You and Your HOA: Who is Responsible for Bad Tenants?

If you’re thinking about renting your house or condo, you may be concerned with how your homeowners association might react to various issues that could arise with the tenant. It’s a valid concern, because many HOAs are quite strict with their regulations. Breaking the rules can often result in fines, and you do not want to be responsible for these large fees due to a tenant’s misbehavior.

Legally, however, you are responsible for your tenant’s actions. This means if your tenant violates rules concerning parking, noise, lawn care, use of common areas, and so on, you are responsible for any resulting fines. This is because you are the one who has a legal relationship with the HOA. Your tenants never entered into any agreement with the HOA, so they cannot be fined or sanctioned by the board. The board can only take the matter to you if there is a problem, although you do have the right to consult with a real estate attorney if you feel the sanctions are unwarranted.

There are ways to avoid being fined by your HOA for your tenant’s bad behavior. First, when searching for a renter, hold very strict standards and check all references thoroughly. Only rent your home or condo to a tenant who has a great track record. Consider using a management company, to ensure compliance with all landlord-tenant and fair housing rules and limitations on selecting tenants – they can be complex. Also, provide your tenant with a copy of HOA regulations so that expectations are clear upfront. While you are responsible for any fines they may incur, you are not required to renew their lease at the end of their term – make sure they know this. Finally, if you provide lawn care for your house (include it in the cost of rent), then that’s one regulation you won’t have to worry about breaking.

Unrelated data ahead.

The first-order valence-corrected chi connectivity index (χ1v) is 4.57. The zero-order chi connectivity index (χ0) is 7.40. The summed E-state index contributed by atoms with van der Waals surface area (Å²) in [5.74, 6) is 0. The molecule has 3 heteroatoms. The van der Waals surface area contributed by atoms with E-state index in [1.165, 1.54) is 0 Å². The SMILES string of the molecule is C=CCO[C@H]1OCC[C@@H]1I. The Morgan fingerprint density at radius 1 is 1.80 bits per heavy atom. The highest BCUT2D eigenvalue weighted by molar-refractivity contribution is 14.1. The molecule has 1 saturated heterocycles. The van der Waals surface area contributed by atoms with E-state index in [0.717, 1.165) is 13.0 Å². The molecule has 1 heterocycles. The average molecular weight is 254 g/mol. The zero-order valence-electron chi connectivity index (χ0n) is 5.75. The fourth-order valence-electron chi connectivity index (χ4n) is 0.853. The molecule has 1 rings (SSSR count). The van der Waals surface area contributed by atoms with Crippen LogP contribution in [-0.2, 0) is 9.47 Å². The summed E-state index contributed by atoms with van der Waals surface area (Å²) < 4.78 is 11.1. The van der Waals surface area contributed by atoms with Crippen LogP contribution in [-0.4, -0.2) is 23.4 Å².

As always, if any dispute arises with your HOA, consulting with a real estate attorney can help you sort out your legal options. In most cases “problem tenant” issues are legitimate, but on occasion these situations arise due to personal issues between the tenant and a board member who wields a little power. Since you’re responsible for your tenant’s behavior and any fines they incur, it’s best to talk with an expert before the situation snowballs into a huge expense for you.

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